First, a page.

Community Projects from Proceeds of Crime

The government awards funding for local community projects out of some of the money recovered from the proceeds of crime.

For example, in Bedfordshire the public voted, and were granted funding for, the use of proceeds of crime to contribute towards community projects including:

  • a series of sports and community engagement sessions around Bedford borough culminating with a music festival at Easter
  • a static bus in the centre of Luton on weekend nights that is staffed by volunteers, ambulance and police to deal with anti-social behaviour and violence and provide expert medical care; and
  • a new youth club for local villages.

Recovering Proceeds of Crime

Chris Derrick - District Crown Prosecutor (Crown Court Team - St AlbansWe all know that crime doesn't pay. Prosecutors in CPS Thames and Chiltern are making sure that is true for those who have tried to make money from crime. In addition to the robust prosecution of offenders so that they are convicted and punished, we are also active in depriving them of the proceeds of their crimes.

Drug dealers, thieves, fraudsters and brothel keepers are among the main targets of the CPS team. We do not just look to take the profit, but the whole of a criminal's turnover. If some or all of that has been spent, any legitimate funds will be looked at to make up the difference.

Chris Derrick (pictured), Head of the Thames and Chiltern Complex Casework Unit, said: "We are hitting the criminals hard where it hurts - in their pockets. It can only be right that those who use crime to fund their lifestyles should be stripped of any financial benefit they get from it.  We work closely with the Asset Recovery Teams of Thames Valley Police, Hertfordshire Constabulary and Bedfordshire Police to recover the proceeds of crime from across the region to plough back into criminal justice system for the benefit of our local communities.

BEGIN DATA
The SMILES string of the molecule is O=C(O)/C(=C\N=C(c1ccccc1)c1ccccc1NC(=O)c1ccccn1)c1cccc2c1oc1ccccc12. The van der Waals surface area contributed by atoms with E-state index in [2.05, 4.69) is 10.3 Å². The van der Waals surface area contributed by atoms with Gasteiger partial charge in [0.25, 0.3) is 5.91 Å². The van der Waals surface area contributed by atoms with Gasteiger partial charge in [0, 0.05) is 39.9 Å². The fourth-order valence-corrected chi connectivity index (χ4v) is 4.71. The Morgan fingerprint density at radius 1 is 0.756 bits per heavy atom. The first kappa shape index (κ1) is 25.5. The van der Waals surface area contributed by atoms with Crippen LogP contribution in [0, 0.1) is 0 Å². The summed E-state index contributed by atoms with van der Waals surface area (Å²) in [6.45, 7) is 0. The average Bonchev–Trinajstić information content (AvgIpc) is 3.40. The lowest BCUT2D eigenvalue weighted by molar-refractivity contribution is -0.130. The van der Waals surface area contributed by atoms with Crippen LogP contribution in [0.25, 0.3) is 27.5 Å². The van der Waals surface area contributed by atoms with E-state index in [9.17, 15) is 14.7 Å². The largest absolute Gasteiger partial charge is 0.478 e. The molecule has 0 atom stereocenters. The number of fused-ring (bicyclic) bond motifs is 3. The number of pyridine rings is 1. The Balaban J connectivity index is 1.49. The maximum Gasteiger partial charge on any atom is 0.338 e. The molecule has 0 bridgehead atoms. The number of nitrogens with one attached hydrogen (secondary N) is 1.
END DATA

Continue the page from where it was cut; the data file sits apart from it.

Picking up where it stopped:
"The removal of criminal assets from offenders is a very important way of showing our communities that crime does not pay.  It is very satisfying to see the money coming to us and to victims, taking the profit out of crime."

CPS Thames and Chiltern has a team of Advocates trained to pursue confiscation of proceeds of crime in the Crown Court. They are supported by a network of expert financial investigators in the Police Asset Recovery Teams of Thames Valley Police, Bedfordshire Police and Hertfordshire Constabulary.

How are we doing?

In 20012/13 the Area obtained orders to confiscate assets from criminals to the value of £5,687,000.  This is broken down as follows:

Thames Valley - £2,680,000

Bedfordshire - £1,692,000

Hertfordshire - £1,315,000

Returning money to communities

Orders regularly range from £10s to £100,000s, taking funds from drug dealers on the street, all the way up their organisations and from large scale corporate fraudsters. The main aim is to take away all that they have received through crime and, where possible, ensure that victims of those crimes are compensated.

The money recovered is split between government and the rest is put back into improving the Criminal Justice System - including the CPS and police - for the benefit of local communities.